PDST - Primary Language Curriculum e-Bulletin 4 - Spelling and Word Study

This e-Bulletin will focus on Writing, Learning Outcome 4 - Spelling and Word Study / Scríbhneoireacht, Toradh Foghlama 4 - Litriú agus Staidéar ar Fhocail. We will outline some resources and playful and engaging learning experiences which may be useful when supporting children developing these outcomes.

Spelling is a learned skill and it can and should be explicitly taught. It is only by looking at the types of words students get wrong and errors they make, can one decide how to tailor appropriate spelling instruction (Joshi, 2003; Masterson and Apel, 2000). Words that present a learning opportunity, words that a child reads and writes frequently, commonly misspelt words, high frequency or high interest words and personal words can all form part of a child's spelling programme.

Children learn to spell through a number of overlapping developmental stages: Knowledge of meaning (morphology), Knowledge of sound-letter relationships (phonology), Knowledge of pattern (orthography), Knowledge of word origin (etymology)

Children do not learn these skills one by one or in isolation. A child in the phonetic stage of spelling may benefit from the knowledge that ‘s’ denotes plural so that they can spell ‘dogs’ rather than ‘dogz’, or a child with an interest in ballet may benefit from knowing that its word origin is influenced by its French history.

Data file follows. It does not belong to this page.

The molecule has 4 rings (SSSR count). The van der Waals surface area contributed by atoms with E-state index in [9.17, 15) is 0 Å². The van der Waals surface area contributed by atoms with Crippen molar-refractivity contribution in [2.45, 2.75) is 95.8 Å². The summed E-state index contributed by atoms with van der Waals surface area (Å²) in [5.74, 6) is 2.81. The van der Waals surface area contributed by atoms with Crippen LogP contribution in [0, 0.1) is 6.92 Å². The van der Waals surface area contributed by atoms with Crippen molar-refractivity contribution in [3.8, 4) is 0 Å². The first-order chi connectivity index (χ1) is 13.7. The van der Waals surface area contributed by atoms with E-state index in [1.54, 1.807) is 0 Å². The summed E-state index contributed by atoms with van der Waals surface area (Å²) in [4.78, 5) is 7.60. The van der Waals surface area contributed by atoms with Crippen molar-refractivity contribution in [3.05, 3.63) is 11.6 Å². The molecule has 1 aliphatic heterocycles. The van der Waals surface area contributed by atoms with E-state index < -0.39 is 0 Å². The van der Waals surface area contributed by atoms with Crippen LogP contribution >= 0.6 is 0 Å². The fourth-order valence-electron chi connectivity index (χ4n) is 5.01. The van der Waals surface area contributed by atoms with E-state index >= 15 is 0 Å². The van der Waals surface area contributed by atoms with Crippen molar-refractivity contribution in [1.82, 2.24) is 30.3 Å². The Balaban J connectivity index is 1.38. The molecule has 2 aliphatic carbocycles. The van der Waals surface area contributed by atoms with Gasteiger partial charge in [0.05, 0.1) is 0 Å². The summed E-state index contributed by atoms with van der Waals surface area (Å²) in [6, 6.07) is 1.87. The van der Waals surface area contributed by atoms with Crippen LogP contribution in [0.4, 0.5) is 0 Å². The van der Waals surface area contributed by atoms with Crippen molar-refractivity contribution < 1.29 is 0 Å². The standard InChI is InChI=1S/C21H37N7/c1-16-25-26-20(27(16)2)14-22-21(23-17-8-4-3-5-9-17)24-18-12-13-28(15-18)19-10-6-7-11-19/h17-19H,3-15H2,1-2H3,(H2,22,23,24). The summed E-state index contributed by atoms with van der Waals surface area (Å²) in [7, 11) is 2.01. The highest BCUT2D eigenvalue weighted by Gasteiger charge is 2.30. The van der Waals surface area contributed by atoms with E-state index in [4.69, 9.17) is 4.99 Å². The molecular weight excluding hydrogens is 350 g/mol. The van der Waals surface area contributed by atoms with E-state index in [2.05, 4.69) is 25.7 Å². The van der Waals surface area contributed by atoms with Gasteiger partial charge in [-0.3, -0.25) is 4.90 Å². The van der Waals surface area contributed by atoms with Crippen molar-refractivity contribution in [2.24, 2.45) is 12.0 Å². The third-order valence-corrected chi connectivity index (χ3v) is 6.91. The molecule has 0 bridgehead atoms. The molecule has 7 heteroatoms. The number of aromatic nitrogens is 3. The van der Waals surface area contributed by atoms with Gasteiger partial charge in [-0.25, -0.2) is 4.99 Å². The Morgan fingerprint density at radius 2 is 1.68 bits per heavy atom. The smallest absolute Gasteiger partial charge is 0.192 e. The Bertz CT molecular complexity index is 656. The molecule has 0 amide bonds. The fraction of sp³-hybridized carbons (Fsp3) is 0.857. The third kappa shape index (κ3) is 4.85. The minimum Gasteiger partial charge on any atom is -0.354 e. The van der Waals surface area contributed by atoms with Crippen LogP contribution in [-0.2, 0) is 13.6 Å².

These activities and experiences can be explored collaboratively, in parallel or individually by children depending on the classroom environment that you are presented with this year. All activities can be tailored to the needs, abilities and interests of your classroom.

Aistriú scileanna: Is féidir formhór na straitéisí agus gníomhaíochtaí seo a dhéanamh nó a aistriú chuig Gaeilge.

Writing: Learning Outcome 4: Spelling and Word Study Scríbhneoireacht: Toradh Foghlama 4: Litriú agus Staidéar ar Fhocail

Writing: Learning Outcome 4: Spelling and Word Study
Scríbhneoireacht: Toradh Foghlama 4: Litriú agus Staidéar ar Fhocail

Task Card 1: Making Words

Spelling is a visual motor skill. ‘Making Words’ embodies both motor and visual approaches to learning spellings. It is an example of a pedagogic type of instruction called Guided Discovery. In order to truly learn and retain strategies, children must discover them (the constructivist approach). Some children do not make these discoveries on their own. In a ‘Making Words’ activity, teachers guide children toward those discoveries. Every ‘Making Words’ activity provides the opportunity to transfer the concept developed to reading and spelling new words. Aistríonn na gníomhaíochtaí seo go héasca chuig Gaeilge nó teangacha eile. Is gníomhaíochtaí spraíúla iad seo le déanamh agus na daltaí i mbun foghlama an litrithe agus fónaic na Gaeilge.

Task card 1 explores the making words approach to teaching spelling, making spelling an active game, not a passive chore.

Task Card 2: Playful Approaches

Once we learn how to spell a word, it’s mostly something we do automatically, without thinking about the letters we need or the order they need to come in. But for this to happen, we need to build up experience with a word. When a child associates spelling with enjoyable, fun and positive experiences, it helps to encourage him or her in spelling as well as in reading and writing.